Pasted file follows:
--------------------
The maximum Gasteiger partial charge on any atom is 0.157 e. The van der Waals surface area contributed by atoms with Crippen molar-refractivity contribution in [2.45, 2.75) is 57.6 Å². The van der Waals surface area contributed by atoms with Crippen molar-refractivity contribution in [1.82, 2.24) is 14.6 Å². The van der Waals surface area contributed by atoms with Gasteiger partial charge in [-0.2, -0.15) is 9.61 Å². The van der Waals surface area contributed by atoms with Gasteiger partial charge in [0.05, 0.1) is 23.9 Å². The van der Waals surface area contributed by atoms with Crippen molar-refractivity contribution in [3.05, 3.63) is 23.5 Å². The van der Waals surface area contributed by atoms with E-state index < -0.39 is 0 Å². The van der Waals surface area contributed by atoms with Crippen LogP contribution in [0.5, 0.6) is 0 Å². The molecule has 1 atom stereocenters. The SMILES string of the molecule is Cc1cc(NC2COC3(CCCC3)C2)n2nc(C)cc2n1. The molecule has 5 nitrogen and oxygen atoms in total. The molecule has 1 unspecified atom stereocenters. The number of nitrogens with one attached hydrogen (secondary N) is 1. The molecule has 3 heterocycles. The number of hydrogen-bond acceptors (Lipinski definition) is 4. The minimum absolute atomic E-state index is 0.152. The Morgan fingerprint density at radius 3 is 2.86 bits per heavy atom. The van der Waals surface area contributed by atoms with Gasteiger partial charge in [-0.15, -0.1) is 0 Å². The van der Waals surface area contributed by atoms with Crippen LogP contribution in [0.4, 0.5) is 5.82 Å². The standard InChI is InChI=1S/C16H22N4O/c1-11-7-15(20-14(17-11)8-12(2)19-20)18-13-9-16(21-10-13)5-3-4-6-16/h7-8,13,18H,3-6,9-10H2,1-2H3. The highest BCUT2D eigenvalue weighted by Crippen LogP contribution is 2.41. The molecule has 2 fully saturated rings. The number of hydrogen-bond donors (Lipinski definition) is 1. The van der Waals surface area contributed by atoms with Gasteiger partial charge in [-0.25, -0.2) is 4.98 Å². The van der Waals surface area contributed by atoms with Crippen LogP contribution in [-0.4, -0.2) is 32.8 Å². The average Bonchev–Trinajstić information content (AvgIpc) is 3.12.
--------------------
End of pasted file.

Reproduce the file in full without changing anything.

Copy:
The maximum Gasteiger partial charge on any atom is 0.157 e. The van der Waals surface area contributed by atoms with Crippen molar-refractivity contribution in [2.45, 2.75) is 57.6 Å². The van der Waals surface area contributed by atoms with Crippen molar-refractivity contribution in [1.82, 2.24) is 14.6 Å². The van der Waals surface area contributed by atoms with Gasteiger partial charge in [-0.2, -0.15) is 9.61 Å². The van der Waals surface area contributed by atoms with Gasteiger partial charge in [0.05, 0.1) is 23.9 Å². The van der Waals surface area contributed by atoms with Crippen molar-refractivity contribution in [3.05, 3.63) is 23.5 Å². The van der Waals surface area contributed by atoms with E-state index < -0.39 is 0 Å². The van der Waals surface area contributed by atoms with Crippen LogP contribution in [0.5, 0.6) is 0 Å². The molecule has 1 atom stereocenters. The SMILES string of the molecule is Cc1cc(NC2COC3(CCCC3)C2)n2nc(C)cc2n1. The molecule has 5 nitrogen and oxygen atoms in total. The molecule has 1 unspecified atom stereocenters. The number of nitrogens with one attached hydrogen (secondary N) is 1. The molecule has 3 heterocycles. The number of hydrogen-bond acceptors (Lipinski definition) is 4. The minimum absolute atomic E-state index is 0.152. The Morgan fingerprint density at radius 3 is 2.86 bits per heavy atom. The van der Waals surface area contributed by atoms with Gasteiger partial charge in [-0.15, -0.1) is 0 Å². The van der Waals surface area contributed by atoms with Crippen LogP contribution in [0.4, 0.5) is 5.82 Å². The standard InChI is InChI=1S/C16H22N4O/c1-11-7-15(20-14(17-11)8-12(2)19-20)18-13-9-16(21-10-13)5-3-4-6-16/h7-8,13,18H,3-6,9-10H2,1-2H3. The highest BCUT2D eigenvalue weighted by Crippen LogP contribution is 2.41. The molecule has 2 fully saturated rings. The number of hydrogen-bond donors (Lipinski definition) is 1. The van der Waals surface area contributed by atoms with Gasteiger partial charge in [-0.25, -0.2) is 4.98 Å². The van der Waals surface area contributed by atoms with Crippen LogP contribution in [-0.4, -0.2) is 32.8 Å². The average Bonchev–Trinajstić information content (AvgIpc) is 3.12.